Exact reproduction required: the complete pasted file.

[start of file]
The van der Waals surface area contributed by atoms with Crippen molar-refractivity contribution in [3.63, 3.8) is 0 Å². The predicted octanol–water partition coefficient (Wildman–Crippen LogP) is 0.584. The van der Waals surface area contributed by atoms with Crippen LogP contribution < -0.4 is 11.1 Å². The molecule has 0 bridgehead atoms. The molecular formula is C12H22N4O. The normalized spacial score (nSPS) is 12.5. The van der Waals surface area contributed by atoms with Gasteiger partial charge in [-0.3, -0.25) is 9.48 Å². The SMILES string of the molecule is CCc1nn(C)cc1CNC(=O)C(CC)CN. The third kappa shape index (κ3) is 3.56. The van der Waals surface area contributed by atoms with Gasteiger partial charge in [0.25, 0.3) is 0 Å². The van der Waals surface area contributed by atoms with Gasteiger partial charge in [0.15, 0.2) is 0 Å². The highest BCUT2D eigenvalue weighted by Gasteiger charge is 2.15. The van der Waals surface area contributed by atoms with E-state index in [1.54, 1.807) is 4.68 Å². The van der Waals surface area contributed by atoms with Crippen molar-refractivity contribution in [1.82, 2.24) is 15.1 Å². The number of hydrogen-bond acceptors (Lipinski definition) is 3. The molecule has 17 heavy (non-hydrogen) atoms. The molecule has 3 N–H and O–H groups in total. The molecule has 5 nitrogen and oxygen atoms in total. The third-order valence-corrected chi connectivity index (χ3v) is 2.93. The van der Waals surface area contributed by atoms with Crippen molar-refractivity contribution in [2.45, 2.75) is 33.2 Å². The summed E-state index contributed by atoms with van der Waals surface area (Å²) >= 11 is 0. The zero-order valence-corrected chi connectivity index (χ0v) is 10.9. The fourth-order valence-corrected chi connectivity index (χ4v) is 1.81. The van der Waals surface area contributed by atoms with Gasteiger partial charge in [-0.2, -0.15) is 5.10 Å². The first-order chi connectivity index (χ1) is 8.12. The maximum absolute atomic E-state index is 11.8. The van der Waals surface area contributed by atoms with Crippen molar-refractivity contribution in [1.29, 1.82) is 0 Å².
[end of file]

The van der Waals surface area contributed by atoms with Crippen molar-refractivity contribution in [3.63, 3.8) is 0 Å². The predicted octanol–water partition coefficient (Wildman–Crippen LogP) is 0.584. The van der Waals surface area contributed by atoms with Crippen LogP contribution < -0.4 is 11.1 Å². The molecule has 0 bridgehead atoms. The molecular formula is C12H22N4O. The normalized spacial score (nSPS) is 12.5. The van der Waals surface area contributed by atoms with Gasteiger partial charge in [-0.3, -0.25) is 9.48 Å². The SMILES string of the molecule is CCc1nn(C)cc1CNC(=O)C(CC)CN. The third kappa shape index (κ3) is 3.56. The van der Waals surface area contributed by atoms with Gasteiger partial charge in [0.25, 0.3) is 0 Å². The van der Waals surface area contributed by atoms with Gasteiger partial charge in [0.15, 0.2) is 0 Å². The highest BCUT2D eigenvalue weighted by Gasteiger charge is 2.15. The van der Waals surface area contributed by atoms with E-state index in [1.54, 1.807) is 4.68 Å². The van der Waals surface area contributed by atoms with Crippen molar-refractivity contribution in [1.82, 2.24) is 15.1 Å². The number of hydrogen-bond acceptors (Lipinski definition) is 3. The molecule has 17 heavy (non-hydrogen) atoms. The molecule has 3 N–H and O–H groups in total. The molecule has 5 nitrogen and oxygen atoms in total. The third-order valence-corrected chi connectivity index (χ3v) is 2.93. The van der Waals surface area contributed by atoms with Crippen molar-refractivity contribution in [2.45, 2.75) is 33.2 Å². The summed E-state index contributed by atoms with van der Waals surface area (Å²) >= 11 is 0. The zero-order valence-corrected chi connectivity index (χ0v) is 10.9. The fourth-order valence-corrected chi connectivity index (χ4v) is 1.81. The van der Waals surface area contributed by atoms with Gasteiger partial charge in [-0.2, -0.15) is 5.10 Å². The first-order chi connectivity index (χ1) is 8.12. The maximum absolute atomic E-state index is 11.8. The van der Waals surface area contributed by atoms with Crippen molar-refractivity contribution in [1.29, 1.82) is 0 Å².